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Supreme Court Will Not Hear Case Against Colorado's Marijuana Law

Supreme Court Will Not Hear Case Against Colorado's Marijuana Law

On Monday, the Supreme Court decided not to hear a case brought to the courts by the states of Nebraska and Oklahoma.

These two states were challenging Colorado’s marijuana laws, claiming that they violated federal law and that the repercussions of the laws were spilling into their borders. Both Nebraska and Oklahoma are concerned with the increase in trafficking as cartels and drug dealers work to get their product into Colorado.

Nebraska and Oklahoma fought that the Constitution ordered the Supreme Court to hear cases that involved disputes between states, although the Supreme Court justices disagreed.

Justice Clarence Thomas and Justice Samuel A. Alito Jr., dissented from the decision to reject the case, agreeing that the Constitution does require the court to look at state dispute cases.

Nebraska and Oklahoma continue to plead their case, with Oklahoma Attorney General Scott Pruitt stating, “The fact remains — Colorado marijuana continues to flow into Oklahoma, in direct violation of federal and state law. Colorado should do the right thing and stop refusing to take reasonable steps to prevent the flow of marijuana outside of its border. And the Obama administration should do its job under the Constitution and enforce the Controlled Substances Act.”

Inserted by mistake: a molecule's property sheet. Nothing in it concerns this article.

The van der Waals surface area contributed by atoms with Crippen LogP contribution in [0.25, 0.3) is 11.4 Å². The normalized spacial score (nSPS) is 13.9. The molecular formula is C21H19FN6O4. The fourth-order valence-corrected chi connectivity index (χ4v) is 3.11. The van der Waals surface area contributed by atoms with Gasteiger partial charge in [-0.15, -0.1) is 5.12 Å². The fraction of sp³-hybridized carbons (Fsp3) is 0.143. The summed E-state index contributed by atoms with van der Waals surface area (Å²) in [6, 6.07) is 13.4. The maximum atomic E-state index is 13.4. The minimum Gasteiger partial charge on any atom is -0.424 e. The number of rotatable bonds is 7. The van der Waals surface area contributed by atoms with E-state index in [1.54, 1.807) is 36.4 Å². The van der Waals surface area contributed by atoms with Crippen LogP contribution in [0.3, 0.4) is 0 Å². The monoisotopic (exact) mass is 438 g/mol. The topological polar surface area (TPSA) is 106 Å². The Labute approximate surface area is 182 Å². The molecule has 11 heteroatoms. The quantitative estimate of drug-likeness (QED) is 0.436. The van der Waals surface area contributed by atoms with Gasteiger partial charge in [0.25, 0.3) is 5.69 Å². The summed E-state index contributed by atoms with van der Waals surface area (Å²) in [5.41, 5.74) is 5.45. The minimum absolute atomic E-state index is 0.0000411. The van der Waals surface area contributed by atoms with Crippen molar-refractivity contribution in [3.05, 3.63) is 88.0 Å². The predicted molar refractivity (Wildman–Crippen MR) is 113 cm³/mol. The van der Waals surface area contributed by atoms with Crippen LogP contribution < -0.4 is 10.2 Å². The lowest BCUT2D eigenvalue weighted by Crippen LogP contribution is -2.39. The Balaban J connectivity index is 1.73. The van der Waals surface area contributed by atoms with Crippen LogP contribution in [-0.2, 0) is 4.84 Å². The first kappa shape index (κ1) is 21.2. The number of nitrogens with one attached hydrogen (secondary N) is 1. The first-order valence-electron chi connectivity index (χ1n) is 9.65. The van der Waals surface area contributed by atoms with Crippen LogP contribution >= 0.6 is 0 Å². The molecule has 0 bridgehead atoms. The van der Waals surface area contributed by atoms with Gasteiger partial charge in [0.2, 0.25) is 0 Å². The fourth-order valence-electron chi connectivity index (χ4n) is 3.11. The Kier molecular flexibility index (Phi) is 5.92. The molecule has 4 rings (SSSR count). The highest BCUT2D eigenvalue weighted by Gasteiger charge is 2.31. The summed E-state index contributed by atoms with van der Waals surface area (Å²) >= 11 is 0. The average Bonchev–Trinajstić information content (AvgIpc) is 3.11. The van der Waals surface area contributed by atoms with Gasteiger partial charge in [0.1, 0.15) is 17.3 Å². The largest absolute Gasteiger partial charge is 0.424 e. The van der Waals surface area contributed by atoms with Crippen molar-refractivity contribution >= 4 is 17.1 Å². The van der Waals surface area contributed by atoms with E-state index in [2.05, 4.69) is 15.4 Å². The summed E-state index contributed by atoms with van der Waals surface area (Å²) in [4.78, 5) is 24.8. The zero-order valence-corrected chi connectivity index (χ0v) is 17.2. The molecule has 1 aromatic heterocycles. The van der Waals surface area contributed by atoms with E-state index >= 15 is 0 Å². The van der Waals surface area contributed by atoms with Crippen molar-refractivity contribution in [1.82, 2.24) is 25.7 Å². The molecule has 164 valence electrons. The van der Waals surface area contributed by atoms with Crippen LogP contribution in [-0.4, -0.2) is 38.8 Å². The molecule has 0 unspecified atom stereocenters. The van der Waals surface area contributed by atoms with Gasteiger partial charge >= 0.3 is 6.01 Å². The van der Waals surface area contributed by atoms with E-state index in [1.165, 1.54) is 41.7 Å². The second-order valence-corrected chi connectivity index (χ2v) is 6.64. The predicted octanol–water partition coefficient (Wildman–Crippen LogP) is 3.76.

Now, the states must consider their next steps. They could take the case to federal district court and work their way up to eventually land in front of the Supreme Court, however this would take a considerable amount of time.

The case is based on the fact that marijuana possession is illegal under federal law, but has been legalized in many states, including Colorado. Colorado, along with Oregon, Washington and the District of Columbia have all voted to legalize recreational use of marijuana.

Eventually, Nebraska and Oklahoma hope to get a chance to plead their case and force Obama to step in and take action to enforce the federal law.

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